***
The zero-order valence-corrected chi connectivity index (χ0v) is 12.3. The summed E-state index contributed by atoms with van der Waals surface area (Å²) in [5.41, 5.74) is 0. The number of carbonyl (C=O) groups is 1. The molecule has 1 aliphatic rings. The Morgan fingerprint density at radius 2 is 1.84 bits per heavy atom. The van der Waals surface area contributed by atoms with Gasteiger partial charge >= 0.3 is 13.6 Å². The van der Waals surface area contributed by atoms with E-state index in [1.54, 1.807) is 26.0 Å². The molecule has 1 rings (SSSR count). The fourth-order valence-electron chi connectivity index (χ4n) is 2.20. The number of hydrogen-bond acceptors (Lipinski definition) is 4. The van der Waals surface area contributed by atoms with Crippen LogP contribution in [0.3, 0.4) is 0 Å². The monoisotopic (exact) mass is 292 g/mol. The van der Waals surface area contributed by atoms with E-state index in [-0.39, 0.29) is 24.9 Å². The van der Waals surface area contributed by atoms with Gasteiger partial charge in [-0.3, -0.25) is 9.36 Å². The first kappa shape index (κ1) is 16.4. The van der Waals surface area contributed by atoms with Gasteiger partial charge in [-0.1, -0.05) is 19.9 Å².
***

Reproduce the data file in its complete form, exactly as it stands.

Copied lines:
The zero-order valence-corrected chi connectivity index (χ0v) is 12.3. The summed E-state index contributed by atoms with van der Waals surface area (Å²) in [5.41, 5.74) is 0. The number of carbonyl (C=O) groups is 1. The molecule has 1 aliphatic rings. The Morgan fingerprint density at radius 2 is 1.84 bits per heavy atom. The van der Waals surface area contributed by atoms with Gasteiger partial charge >= 0.3 is 13.6 Å². The van der Waals surface area contributed by atoms with E-state index in [1.54, 1.807) is 26.0 Å². The molecule has 1 rings (SSSR count). The fourth-order valence-electron chi connectivity index (χ4n) is 2.20. The number of hydrogen-bond acceptors (Lipinski definition) is 4. The van der Waals surface area contributed by atoms with Crippen LogP contribution in [0.3, 0.4) is 0 Å². The monoisotopic (exact) mass is 292 g/mol. The van der Waals surface area contributed by atoms with E-state index in [-0.39, 0.29) is 24.9 Å². The van der Waals surface area contributed by atoms with Gasteiger partial charge in [-0.3, -0.25) is 9.36 Å². The first kappa shape index (κ1) is 16.4. The van der Waals surface area contributed by atoms with Gasteiger partial charge in [-0.1, -0.05) is 19.9 Å².